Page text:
Thursday, February 16, 2006

Tie 'im up, tie 'im down

If you're wondering why Saddam Hussein never wears a tie to his trial -- on those days when he bothers to show up -- Slate explains it all:
The necktie has a knotty history in the Middle East. For some hard-core Islamists, its crisscross shape resembles a crucifix. For other, less fanciful Muslims, it's simply an emblem of encroaching Westernization. In the 1920s, when the secularist leader Mustafa Kemal came to power in Turkey, he encouraged his countrymen to abandon traditional Muslim garb in favor of suits and neckties. The modern style quickly swept the country and hasn't changed much since. In neighboring Arab countries, this advance of the necktie—like Kemal's Romanized Ottoman alphabet—was perceived as yet another inroad on traditional Islamic society.

In Iran, the tie became a much more controversial symbol of Westernization. The CIA helped Reza Shah Pahlavi take power in the early '50s, and in the years that followed, the shah's necktie linked him with his U.S. backers and their corporate oil interests. For many Iranians living under the shah, it was also a sign of his subservience and decadence. (Iranians still sometimes refer to the shah's rule as "the regime of the Crown and Necktie.") After the shah's ouster in 1979, the tie came under fire from Ayatollah Khomeini, who sought a return to Islamist—or at least anti-Western—attire. Ever since the revolution, Iranian officials have adhered to an unspoken dress code of dark suits, unkempt beards, and bare collars. (One of the ironies of Saddam's tielessness was that it made him look more like Iran's President Ahmadinejad than he would probably have cared to admit.) With their loaded history, neckties now make for a ready symbol of dissidence for pro-Western Iranian students, who nearly always wear them in protests.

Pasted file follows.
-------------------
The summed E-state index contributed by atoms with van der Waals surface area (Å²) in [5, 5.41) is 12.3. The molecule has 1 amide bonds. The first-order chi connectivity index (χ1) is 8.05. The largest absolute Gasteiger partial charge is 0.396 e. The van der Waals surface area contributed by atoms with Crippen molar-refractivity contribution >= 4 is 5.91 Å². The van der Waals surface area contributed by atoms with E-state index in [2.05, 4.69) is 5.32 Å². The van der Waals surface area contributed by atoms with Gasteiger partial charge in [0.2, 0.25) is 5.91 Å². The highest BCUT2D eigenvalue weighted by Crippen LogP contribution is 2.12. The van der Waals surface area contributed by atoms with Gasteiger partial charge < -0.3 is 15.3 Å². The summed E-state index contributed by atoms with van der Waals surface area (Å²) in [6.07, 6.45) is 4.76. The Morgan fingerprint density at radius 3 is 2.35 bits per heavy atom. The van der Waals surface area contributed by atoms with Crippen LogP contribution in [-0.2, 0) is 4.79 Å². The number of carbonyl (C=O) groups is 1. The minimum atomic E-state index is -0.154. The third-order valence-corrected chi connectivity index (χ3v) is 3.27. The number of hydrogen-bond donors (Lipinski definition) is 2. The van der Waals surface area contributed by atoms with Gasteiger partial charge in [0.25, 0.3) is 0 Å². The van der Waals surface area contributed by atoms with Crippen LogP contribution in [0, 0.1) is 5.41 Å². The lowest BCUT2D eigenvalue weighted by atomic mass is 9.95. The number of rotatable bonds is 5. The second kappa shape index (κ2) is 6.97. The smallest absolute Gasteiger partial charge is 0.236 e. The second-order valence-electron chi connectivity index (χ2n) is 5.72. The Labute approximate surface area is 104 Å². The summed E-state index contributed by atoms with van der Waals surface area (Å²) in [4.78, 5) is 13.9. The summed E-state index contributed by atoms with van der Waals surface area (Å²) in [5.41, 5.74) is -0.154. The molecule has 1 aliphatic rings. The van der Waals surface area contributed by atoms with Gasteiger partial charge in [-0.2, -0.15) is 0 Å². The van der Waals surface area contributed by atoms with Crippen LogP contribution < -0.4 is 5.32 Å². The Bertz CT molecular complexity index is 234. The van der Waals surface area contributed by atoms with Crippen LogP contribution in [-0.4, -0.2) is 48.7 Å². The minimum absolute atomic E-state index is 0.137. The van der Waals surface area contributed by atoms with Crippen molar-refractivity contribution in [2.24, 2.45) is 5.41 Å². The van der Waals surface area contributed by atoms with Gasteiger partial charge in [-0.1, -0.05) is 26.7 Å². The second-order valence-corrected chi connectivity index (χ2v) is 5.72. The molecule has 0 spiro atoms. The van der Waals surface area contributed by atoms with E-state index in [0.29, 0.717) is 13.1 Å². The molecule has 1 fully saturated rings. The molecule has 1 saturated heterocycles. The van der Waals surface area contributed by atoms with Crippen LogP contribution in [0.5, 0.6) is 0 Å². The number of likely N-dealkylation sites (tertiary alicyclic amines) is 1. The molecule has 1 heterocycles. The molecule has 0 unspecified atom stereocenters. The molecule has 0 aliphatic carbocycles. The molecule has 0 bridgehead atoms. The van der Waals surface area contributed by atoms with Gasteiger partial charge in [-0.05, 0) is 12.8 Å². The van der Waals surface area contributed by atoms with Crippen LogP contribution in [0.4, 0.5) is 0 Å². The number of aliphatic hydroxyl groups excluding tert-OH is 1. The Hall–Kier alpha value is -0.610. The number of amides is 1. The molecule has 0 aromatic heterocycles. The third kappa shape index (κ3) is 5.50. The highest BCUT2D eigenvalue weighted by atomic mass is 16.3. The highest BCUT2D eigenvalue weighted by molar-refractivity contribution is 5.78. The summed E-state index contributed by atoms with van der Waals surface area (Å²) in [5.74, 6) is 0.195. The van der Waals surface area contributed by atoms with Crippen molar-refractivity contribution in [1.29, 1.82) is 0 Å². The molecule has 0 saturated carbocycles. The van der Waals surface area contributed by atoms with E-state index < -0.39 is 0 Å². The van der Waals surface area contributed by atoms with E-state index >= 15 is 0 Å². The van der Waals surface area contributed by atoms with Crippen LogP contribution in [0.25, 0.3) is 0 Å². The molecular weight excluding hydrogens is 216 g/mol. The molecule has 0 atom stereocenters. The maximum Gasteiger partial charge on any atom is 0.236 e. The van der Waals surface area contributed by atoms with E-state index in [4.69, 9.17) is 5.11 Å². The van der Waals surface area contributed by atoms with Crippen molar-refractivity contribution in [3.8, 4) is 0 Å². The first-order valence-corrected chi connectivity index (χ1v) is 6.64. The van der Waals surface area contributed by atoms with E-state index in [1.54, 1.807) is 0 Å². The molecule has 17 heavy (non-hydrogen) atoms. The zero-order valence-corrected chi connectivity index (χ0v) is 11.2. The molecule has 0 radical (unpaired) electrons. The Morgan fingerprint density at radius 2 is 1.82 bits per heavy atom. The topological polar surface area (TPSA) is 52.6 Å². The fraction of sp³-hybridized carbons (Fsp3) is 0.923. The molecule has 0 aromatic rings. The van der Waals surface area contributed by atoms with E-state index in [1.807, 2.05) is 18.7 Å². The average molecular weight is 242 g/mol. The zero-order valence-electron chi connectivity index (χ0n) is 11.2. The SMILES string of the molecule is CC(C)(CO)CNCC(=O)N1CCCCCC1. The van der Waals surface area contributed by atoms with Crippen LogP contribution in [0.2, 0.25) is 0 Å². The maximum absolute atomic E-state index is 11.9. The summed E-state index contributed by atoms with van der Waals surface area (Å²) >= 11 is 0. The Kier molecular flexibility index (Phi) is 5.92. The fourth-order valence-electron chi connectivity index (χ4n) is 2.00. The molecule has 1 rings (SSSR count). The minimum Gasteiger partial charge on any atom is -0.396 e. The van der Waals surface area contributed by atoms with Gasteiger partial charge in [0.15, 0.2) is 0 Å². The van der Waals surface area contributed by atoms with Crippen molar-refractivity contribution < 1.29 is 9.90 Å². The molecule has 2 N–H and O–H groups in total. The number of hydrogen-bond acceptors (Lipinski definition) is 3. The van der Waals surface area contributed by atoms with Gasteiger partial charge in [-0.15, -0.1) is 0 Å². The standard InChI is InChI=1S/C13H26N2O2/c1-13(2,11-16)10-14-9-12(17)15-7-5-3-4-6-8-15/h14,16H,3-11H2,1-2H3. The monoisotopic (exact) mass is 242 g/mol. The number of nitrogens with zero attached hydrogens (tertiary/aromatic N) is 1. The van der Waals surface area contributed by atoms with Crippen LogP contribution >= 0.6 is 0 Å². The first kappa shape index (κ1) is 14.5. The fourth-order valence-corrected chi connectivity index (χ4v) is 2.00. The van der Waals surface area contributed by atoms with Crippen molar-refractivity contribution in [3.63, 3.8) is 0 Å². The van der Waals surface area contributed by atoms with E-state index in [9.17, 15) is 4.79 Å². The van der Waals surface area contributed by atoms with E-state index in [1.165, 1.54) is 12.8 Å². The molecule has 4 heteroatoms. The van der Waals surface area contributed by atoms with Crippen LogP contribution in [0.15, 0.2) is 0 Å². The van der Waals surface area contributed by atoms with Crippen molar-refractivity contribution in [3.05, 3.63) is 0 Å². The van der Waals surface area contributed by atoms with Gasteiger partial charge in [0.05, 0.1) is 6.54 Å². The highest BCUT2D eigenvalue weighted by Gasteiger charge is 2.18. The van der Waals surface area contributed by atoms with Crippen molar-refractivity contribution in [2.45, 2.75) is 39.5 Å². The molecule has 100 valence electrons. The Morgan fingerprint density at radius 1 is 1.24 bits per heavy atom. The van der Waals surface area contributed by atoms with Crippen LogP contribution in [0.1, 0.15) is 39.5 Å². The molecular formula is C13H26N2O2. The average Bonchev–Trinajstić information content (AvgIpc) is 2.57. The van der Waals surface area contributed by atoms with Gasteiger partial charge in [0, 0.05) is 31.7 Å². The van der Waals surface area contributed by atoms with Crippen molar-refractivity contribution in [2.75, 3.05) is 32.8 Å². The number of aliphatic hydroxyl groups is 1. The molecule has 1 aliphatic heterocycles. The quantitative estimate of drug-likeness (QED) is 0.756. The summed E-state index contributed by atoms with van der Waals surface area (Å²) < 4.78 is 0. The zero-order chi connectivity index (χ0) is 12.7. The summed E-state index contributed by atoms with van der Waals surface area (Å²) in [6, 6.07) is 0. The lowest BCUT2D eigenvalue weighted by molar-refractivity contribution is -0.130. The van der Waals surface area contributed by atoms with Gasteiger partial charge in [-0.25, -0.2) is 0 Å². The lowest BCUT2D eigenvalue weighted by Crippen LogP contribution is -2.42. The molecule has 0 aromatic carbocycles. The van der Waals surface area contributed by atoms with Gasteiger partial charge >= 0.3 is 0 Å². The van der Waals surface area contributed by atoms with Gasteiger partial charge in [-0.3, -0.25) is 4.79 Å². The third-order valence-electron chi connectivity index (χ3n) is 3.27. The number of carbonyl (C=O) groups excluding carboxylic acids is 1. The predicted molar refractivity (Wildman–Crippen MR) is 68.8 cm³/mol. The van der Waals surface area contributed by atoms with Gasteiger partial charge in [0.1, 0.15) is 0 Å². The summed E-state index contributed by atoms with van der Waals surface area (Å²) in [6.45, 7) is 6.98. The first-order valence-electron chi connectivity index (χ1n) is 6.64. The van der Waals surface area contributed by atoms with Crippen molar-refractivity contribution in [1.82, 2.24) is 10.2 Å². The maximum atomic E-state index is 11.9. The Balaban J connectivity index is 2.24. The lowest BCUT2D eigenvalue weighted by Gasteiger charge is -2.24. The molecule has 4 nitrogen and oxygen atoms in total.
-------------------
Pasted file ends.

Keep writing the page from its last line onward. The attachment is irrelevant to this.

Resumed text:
The added bonus of an Islamist look for Saddam is that it might help him overcome his considerable image problem. In 2003, the once-dapper tyrant emerged from his "spider hole" looking more like a homeless man than the autocrat whose pristine French cuffs made for a stark contrast with his bloodstained hands. He later graced the cover of the New York Post in a grungy pair of briefs that evoked a diaper. It's important for Saddam to get these embarrassing images behind him, especially in the midst of a war in which photographs have had no small impact.

There are other possible reasons for Saddam's courtroom appearance. Perhaps he didn't think the tribunal deserved the gesture of a necktie. There's even a chance that U.S. and Iraqi officials are controlling Saddam's attire, though that seems highly unlikely. Saddam has complained about many indignities of his confinement—the lack of showers, the infrequent laundry service, the physical abuse by guards—but so far he has voiced no discontent with his wardrobe. "I'm very sensitive about these matters," he reportedly told his former tailor, who also cuts suits for Pervez Musharraf and Nelson Mandela. For those sensitive enough to see it, Saddam is using every stitch available to make his allegiances known.

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